Dominique & Cesare
Dominique & Cesare
Veuve Clicquot & Salumeria Rosi Tasting at cV

Nevertheless, Friday began at 5am, when my feline alarm clock encouraged me to rise.  It was a big day and there were preparations to be made;  we had two major wine events scheduled at currentVintage.  First off, Lia Tolaini-Banville was pouring Terlano “Vorberg” Pinot Bianco plus two Tuscan reds and Cesare was hand-carving 30-month cured prosciutto paired with Petticoat Row Bakery baguettes.  The prosciutto melted in your mouth like none other and the bread was perfectly chewy and delicious.  Next was our Veuve Clicquot champagne tasting and bottle signing with Dominique.  We held the same event last year and all who attended were euphoric over meeting the gentile winemaker and sampling the beautiful wines from his hands in such an intimate setting.  It was one giant photo op, as we took group pictures with Dominique and a 1931 Veuve yellow taxi.  That was last year–this year was a mob scene.  There was hardly time to pop the Grande Dame as festival goers and winemakers packed the house.  It was the largest turnout for a retail store of our size ever, according to Veuve, a testament to Dominique’s popularity and the majesty of Veuve Clicquot.

Dominique with EE in cV

Dominique with EE in cV

What next?  Oh, yes–it was opening night at Ventuno, the new Italian restaurant from the team behind Straight Wharf restaurant and Provisions.  The opening was hotly anticipated as it was in the former location of beloved island institution, 21 Federal.  Although the end of the 21 era provoked nostalgia, and even tears, the new reign offers excitement and imagination in its menu and wine list, both welcome on the Nantucket culinary scene.  It was a who’s who table, organized by Sarah Powers of Kobrand, including Mike Trujillo, winemaker of Sequoia Grove (and a few other prestigious properties), and Chris Silva, the charismatic, fun-loving CEO of St. Francis Winery.  Cesare guided us through the offerings, both food and wine, and we proceeded to order almost everything on the menu, sometimes twice.  Highlights from the intriguing and affordable wine list included the lovely Ceretti Arneis and dry, but layered GrosJean Freres Petite Arvine.  The pasta star of the table was most definitely braised rabbit strozzapretti, although I loved my whole wheat pasta with ramps, morels and ricotta, as well.  Teeth brushed and tucked in just before the clock struck 12.

Joel Gott at cV

Joel Gott at cV

Saturday–let the Grand Tasting begin!  currentVintage had a new location this year, sandwiched between Cain and Frog’s Leap in the cooking demo tent.  We showed our cV Signature RRV/Sonoma wines alongside vintage grape-themed jewelry from the 1930s-70s, both to unanimous (as much as we could hear) praise.  Between the Grand Tasting sessions, we hosted Joel Gott for a tasting & bottle signing of some of his favorite wines.  He threw in a fashion show, modeling western shirts and departing with a new addition to his wardrobe.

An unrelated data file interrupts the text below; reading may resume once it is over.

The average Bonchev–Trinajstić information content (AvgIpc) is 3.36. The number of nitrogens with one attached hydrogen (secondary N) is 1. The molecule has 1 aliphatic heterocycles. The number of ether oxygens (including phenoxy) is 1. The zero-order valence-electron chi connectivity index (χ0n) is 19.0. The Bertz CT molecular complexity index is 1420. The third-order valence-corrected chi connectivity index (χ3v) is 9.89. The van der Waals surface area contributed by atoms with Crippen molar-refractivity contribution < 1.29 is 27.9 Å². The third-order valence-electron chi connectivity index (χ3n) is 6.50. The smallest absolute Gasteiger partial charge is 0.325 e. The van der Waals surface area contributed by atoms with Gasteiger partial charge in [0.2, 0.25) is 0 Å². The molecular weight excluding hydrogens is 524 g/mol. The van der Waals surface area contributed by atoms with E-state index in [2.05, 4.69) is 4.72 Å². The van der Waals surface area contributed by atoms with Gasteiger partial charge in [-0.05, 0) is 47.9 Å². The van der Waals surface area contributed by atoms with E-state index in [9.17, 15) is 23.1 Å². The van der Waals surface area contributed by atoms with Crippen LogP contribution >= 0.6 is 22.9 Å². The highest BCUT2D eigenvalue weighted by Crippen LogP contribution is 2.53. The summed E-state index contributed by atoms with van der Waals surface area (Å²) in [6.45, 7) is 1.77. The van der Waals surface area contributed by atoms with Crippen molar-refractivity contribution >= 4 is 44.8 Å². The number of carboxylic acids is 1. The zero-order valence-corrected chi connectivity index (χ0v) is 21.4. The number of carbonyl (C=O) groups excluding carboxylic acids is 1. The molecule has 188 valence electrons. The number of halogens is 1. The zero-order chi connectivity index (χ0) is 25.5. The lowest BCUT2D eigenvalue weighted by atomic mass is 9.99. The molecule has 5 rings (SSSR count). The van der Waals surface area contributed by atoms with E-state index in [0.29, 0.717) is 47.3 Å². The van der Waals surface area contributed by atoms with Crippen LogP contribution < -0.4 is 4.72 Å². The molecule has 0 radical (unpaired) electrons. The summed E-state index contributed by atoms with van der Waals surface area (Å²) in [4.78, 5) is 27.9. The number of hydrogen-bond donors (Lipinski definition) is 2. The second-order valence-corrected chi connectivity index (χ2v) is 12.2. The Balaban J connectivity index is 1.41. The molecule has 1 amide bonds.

Joel Gott in his new old shirt

Joel Gott in his new old shirt

Saturday night, I attended a wine tasting party, featuring Bodega Chacra, Sequoia Grove and St. Francis paired with Pi Pizza and Pappardelle Bolognese from the Pasta Goddess.  Given the preceding 72 hours, I thought almost nothing could dazzle me, but the Sequoia Grove chard, St Francis VV Zin and trio of Bodega Chacra Patagonia Pinots totally wowed.  So did the charming Piero Incisa della Rocchetta, founder of Bodega Chacra and member of the Tuscan family that brought us Sassicaia.  His totally cool vibe and euro-style made it even more of a surprise that he’s crafting exceptional single-vineyard Pinot Noir in the hinterlands of Patagonia from 55-80 year old vines…we might have to go and visit.

The only thing that got me through Sunday was knowing that the next day was Monday.  We had another awesome day at the Grand Tasting and I got around to visit some old friends and savor some new wines, as well.  The grand tasting segued into a Sinskey Family BBQ at the Boarding House, where Rob Sinskey poured his Abraxas and POV and Maria grilled duck sliders.  And just to gild the lily, there was a NWF staff party that night at the Lombardi barn, featuring a veritable feast of roasts and pastas and 200 or so leftover bottles of wine.  I joined briefly to toast the team and sup with Ray Coursen of Elyse, and then, it was homeward to savor it all.

Guess Who’s Coming to the Nantucket Wine Fest 2011?!

Posted by admin | Posted in Burgundy, California Wine, Culture, currentVintage, Events, Food, Nantucket, Napa/Sonoma, travel, Wine | Posted on 10-05-2011

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In the vineyard with Tim Mondavi and daughter, Carissa, of Continuum

In the vineyard with Tim Mondavi, daughter Carissa, and Bayla of Continuum